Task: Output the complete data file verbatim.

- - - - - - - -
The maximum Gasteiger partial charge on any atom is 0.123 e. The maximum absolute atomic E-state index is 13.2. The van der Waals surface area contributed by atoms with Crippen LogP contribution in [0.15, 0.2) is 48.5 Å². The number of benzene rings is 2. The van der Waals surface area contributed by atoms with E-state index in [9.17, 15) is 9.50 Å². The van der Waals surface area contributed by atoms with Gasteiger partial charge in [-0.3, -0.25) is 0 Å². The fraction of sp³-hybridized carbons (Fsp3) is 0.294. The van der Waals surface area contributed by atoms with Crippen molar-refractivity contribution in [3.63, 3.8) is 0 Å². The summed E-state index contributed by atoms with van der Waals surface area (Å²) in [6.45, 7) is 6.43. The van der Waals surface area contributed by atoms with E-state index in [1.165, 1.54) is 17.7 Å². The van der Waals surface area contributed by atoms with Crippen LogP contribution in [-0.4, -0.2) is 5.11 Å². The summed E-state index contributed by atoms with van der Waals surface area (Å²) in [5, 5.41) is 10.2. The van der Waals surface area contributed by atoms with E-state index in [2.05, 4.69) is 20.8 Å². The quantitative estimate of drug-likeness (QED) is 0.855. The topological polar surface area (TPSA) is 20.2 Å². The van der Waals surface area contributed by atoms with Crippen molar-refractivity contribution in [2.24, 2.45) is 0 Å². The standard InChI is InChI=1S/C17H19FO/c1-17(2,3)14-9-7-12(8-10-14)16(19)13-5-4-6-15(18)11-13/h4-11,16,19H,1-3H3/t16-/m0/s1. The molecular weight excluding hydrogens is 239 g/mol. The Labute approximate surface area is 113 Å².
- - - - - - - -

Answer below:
The maximum Gasteiger partial charge on any atom is 0.123 e. The maximum absolute atomic E-state index is 13.2. The van der Waals surface area contributed by atoms with Crippen LogP contribution in [0.15, 0.2) is 48.5 Å². The number of benzene rings is 2. The van der Waals surface area contributed by atoms with E-state index in [9.17, 15) is 9.50 Å². The van der Waals surface area contributed by atoms with Gasteiger partial charge in [-0.3, -0.25) is 0 Å². The fraction of sp³-hybridized carbons (Fsp3) is 0.294. The van der Waals surface area contributed by atoms with Crippen molar-refractivity contribution in [3.63, 3.8) is 0 Å². The summed E-state index contributed by atoms with van der Waals surface area (Å²) in [6.45, 7) is 6.43. The van der Waals surface area contributed by atoms with E-state index in [1.165, 1.54) is 17.7 Å². The van der Waals surface area contributed by atoms with Crippen LogP contribution in [-0.4, -0.2) is 5.11 Å². The summed E-state index contributed by atoms with van der Waals surface area (Å²) in [5, 5.41) is 10.2. The van der Waals surface area contributed by atoms with E-state index in [2.05, 4.69) is 20.8 Å². The quantitative estimate of drug-likeness (QED) is 0.855. The topological polar surface area (TPSA) is 20.2 Å². The van der Waals surface area contributed by atoms with Crippen molar-refractivity contribution in [2.24, 2.45) is 0 Å². The standard InChI is InChI=1S/C17H19FO/c1-17(2,3)14-9-7-12(8-10-14)16(19)13-5-4-6-15(18)11-13/h4-11,16,19H,1-3H3/t16-/m0/s1. The molecular weight excluding hydrogens is 239 g/mol. The Labute approximate surface area is 113 Å².